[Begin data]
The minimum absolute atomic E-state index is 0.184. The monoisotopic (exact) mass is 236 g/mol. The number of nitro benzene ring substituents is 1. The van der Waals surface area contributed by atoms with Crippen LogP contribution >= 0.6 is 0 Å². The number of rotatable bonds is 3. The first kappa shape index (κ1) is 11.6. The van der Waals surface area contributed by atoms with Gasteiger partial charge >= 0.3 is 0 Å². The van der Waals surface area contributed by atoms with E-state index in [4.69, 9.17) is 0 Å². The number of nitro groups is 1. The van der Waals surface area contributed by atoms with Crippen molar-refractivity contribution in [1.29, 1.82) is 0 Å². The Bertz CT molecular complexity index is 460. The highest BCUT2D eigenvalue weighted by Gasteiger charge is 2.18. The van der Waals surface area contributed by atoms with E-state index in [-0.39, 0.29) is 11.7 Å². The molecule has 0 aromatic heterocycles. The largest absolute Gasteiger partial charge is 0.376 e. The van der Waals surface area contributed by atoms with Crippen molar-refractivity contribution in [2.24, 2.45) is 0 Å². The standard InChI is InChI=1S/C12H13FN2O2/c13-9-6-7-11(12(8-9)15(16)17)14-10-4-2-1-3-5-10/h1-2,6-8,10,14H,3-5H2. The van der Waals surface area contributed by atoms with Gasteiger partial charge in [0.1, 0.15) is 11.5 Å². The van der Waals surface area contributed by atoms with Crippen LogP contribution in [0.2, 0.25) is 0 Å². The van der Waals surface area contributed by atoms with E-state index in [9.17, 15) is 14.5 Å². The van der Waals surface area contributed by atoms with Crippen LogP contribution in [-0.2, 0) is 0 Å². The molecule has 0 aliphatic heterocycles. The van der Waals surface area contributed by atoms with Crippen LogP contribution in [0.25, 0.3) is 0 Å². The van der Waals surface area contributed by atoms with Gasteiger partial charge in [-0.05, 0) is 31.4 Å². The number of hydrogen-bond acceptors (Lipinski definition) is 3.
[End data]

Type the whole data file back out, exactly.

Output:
The minimum absolute atomic E-state index is 0.184. The monoisotopic (exact) mass is 236 g/mol. The number of nitro benzene ring substituents is 1. The van der Waals surface area contributed by atoms with Crippen LogP contribution >= 0.6 is 0 Å². The number of rotatable bonds is 3. The first kappa shape index (κ1) is 11.6. The van der Waals surface area contributed by atoms with Gasteiger partial charge >= 0.3 is 0 Å². The van der Waals surface area contributed by atoms with E-state index in [4.69, 9.17) is 0 Å². The number of nitro groups is 1. The van der Waals surface area contributed by atoms with Crippen molar-refractivity contribution in [1.29, 1.82) is 0 Å². The Bertz CT molecular complexity index is 460. The highest BCUT2D eigenvalue weighted by Gasteiger charge is 2.18. The van der Waals surface area contributed by atoms with E-state index in [-0.39, 0.29) is 11.7 Å². The molecule has 0 aromatic heterocycles. The largest absolute Gasteiger partial charge is 0.376 e. The van der Waals surface area contributed by atoms with Crippen molar-refractivity contribution in [2.24, 2.45) is 0 Å². The standard InChI is InChI=1S/C12H13FN2O2/c13-9-6-7-11(12(8-9)15(16)17)14-10-4-2-1-3-5-10/h1-2,6-8,10,14H,3-5H2. The van der Waals surface area contributed by atoms with Gasteiger partial charge in [0.1, 0.15) is 11.5 Å². The van der Waals surface area contributed by atoms with Crippen LogP contribution in [0.2, 0.25) is 0 Å². The van der Waals surface area contributed by atoms with E-state index in [9.17, 15) is 14.5 Å². The van der Waals surface area contributed by atoms with Crippen LogP contribution in [-0.2, 0) is 0 Å². The molecule has 0 aliphatic heterocycles. The van der Waals surface area contributed by atoms with Crippen LogP contribution in [0.25, 0.3) is 0 Å². The van der Waals surface area contributed by atoms with Gasteiger partial charge in [-0.05, 0) is 31.4 Å². The number of hydrogen-bond acceptors (Lipinski definition) is 3.